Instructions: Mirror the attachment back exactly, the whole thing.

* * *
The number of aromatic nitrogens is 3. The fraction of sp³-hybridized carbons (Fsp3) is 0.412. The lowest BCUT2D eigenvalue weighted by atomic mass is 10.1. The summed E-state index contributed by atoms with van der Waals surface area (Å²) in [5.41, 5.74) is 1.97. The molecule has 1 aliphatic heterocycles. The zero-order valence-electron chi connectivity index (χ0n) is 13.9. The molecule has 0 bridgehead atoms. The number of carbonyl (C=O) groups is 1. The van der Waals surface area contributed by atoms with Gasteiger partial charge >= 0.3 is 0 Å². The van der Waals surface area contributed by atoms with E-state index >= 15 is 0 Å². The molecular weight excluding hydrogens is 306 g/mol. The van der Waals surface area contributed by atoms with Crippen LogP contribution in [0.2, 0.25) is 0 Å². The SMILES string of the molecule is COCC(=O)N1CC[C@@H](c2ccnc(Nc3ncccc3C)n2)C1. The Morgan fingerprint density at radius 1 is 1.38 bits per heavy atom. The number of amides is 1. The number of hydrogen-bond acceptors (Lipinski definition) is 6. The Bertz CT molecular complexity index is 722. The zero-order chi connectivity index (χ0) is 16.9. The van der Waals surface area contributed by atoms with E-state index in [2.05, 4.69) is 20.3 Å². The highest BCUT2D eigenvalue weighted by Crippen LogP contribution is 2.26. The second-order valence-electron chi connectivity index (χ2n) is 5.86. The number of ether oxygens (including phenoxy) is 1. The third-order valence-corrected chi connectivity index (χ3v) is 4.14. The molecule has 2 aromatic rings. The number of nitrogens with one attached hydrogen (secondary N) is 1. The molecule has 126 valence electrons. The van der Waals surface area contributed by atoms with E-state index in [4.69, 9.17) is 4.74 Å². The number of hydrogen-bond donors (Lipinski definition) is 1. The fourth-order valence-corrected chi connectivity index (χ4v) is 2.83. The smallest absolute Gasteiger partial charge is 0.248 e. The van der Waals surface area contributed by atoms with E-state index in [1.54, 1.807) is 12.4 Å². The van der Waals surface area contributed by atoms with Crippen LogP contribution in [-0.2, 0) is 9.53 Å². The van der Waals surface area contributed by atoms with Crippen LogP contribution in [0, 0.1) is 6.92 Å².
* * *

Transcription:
The number of aromatic nitrogens is 3. The fraction of sp³-hybridized carbons (Fsp3) is 0.412. The lowest BCUT2D eigenvalue weighted by atomic mass is 10.1. The summed E-state index contributed by atoms with van der Waals surface area (Å²) in [5.41, 5.74) is 1.97. The molecule has 1 aliphatic heterocycles. The zero-order valence-electron chi connectivity index (χ0n) is 13.9. The molecule has 0 bridgehead atoms. The number of carbonyl (C=O) groups is 1. The van der Waals surface area contributed by atoms with Gasteiger partial charge >= 0.3 is 0 Å². The van der Waals surface area contributed by atoms with E-state index >= 15 is 0 Å². The molecular weight excluding hydrogens is 306 g/mol. The van der Waals surface area contributed by atoms with Crippen LogP contribution in [0.2, 0.25) is 0 Å². The SMILES string of the molecule is COCC(=O)N1CC[C@@H](c2ccnc(Nc3ncccc3C)n2)C1. The Morgan fingerprint density at radius 1 is 1.38 bits per heavy atom. The number of amides is 1. The number of hydrogen-bond acceptors (Lipinski definition) is 6. The Bertz CT molecular complexity index is 722. The zero-order chi connectivity index (χ0) is 16.9. The van der Waals surface area contributed by atoms with E-state index in [2.05, 4.69) is 20.3 Å². The highest BCUT2D eigenvalue weighted by Crippen LogP contribution is 2.26. The second-order valence-electron chi connectivity index (χ2n) is 5.86. The number of ether oxygens (including phenoxy) is 1. The third-order valence-corrected chi connectivity index (χ3v) is 4.14. The molecule has 2 aromatic rings. The number of nitrogens with one attached hydrogen (secondary N) is 1. The molecule has 126 valence electrons. The van der Waals surface area contributed by atoms with E-state index in [4.69, 9.17) is 4.74 Å². The number of hydrogen-bond donors (Lipinski definition) is 1. The fourth-order valence-corrected chi connectivity index (χ4v) is 2.83. The smallest absolute Gasteiger partial charge is 0.248 e. The van der Waals surface area contributed by atoms with E-state index in [1.54, 1.807) is 12.4 Å². The van der Waals surface area contributed by atoms with Crippen LogP contribution in [-0.2, 0) is 9.53 Å². The van der Waals surface area contributed by atoms with Crippen LogP contribution in [0, 0.1) is 6.92 Å².